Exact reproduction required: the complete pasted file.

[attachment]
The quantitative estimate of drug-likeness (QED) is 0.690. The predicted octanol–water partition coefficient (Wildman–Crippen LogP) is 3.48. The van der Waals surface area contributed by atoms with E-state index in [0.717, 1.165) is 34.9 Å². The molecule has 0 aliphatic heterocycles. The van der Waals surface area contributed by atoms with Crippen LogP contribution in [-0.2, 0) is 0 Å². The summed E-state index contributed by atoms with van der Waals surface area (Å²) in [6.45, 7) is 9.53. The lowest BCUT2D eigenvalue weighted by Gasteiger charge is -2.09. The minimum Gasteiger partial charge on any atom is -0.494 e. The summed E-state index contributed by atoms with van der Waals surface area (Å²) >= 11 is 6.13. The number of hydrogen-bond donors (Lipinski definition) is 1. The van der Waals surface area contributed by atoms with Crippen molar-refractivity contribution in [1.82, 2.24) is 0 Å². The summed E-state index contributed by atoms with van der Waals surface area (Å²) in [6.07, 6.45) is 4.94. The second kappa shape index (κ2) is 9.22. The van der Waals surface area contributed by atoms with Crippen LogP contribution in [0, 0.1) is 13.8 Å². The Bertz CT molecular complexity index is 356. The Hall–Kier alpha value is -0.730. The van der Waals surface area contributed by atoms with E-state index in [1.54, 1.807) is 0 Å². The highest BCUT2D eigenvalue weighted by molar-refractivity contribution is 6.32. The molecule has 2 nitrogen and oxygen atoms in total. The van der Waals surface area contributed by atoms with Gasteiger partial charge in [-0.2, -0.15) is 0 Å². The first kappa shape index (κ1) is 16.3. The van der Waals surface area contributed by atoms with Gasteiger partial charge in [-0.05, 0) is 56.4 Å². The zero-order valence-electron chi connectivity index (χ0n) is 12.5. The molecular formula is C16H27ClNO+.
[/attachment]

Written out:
The quantitative estimate of drug-likeness (QED) is 0.690. The predicted octanol–water partition coefficient (Wildman–Crippen LogP) is 3.48. The van der Waals surface area contributed by atoms with E-state index in [0.717, 1.165) is 34.9 Å². The molecule has 0 aliphatic heterocycles. The van der Waals surface area contributed by atoms with Crippen LogP contribution in [-0.2, 0) is 0 Å². The summed E-state index contributed by atoms with van der Waals surface area (Å²) in [6.45, 7) is 9.53. The lowest BCUT2D eigenvalue weighted by Gasteiger charge is -2.09. The minimum Gasteiger partial charge on any atom is -0.494 e. The summed E-state index contributed by atoms with van der Waals surface area (Å²) >= 11 is 6.13. The number of hydrogen-bond donors (Lipinski definition) is 1. The van der Waals surface area contributed by atoms with Crippen molar-refractivity contribution in [1.82, 2.24) is 0 Å². The summed E-state index contributed by atoms with van der Waals surface area (Å²) in [6.07, 6.45) is 4.94. The second kappa shape index (κ2) is 9.22. The van der Waals surface area contributed by atoms with Crippen LogP contribution in [0, 0.1) is 13.8 Å². The Bertz CT molecular complexity index is 356. The Hall–Kier alpha value is -0.730. The van der Waals surface area contributed by atoms with E-state index in [1.54, 1.807) is 0 Å². The highest BCUT2D eigenvalue weighted by molar-refractivity contribution is 6.32. The molecule has 2 nitrogen and oxygen atoms in total. The van der Waals surface area contributed by atoms with Gasteiger partial charge in [-0.2, -0.15) is 0 Å². The first kappa shape index (κ1) is 16.3. The van der Waals surface area contributed by atoms with Gasteiger partial charge in [-0.05, 0) is 56.4 Å². The zero-order valence-electron chi connectivity index (χ0n) is 12.5. The molecular formula is C16H27ClNO+.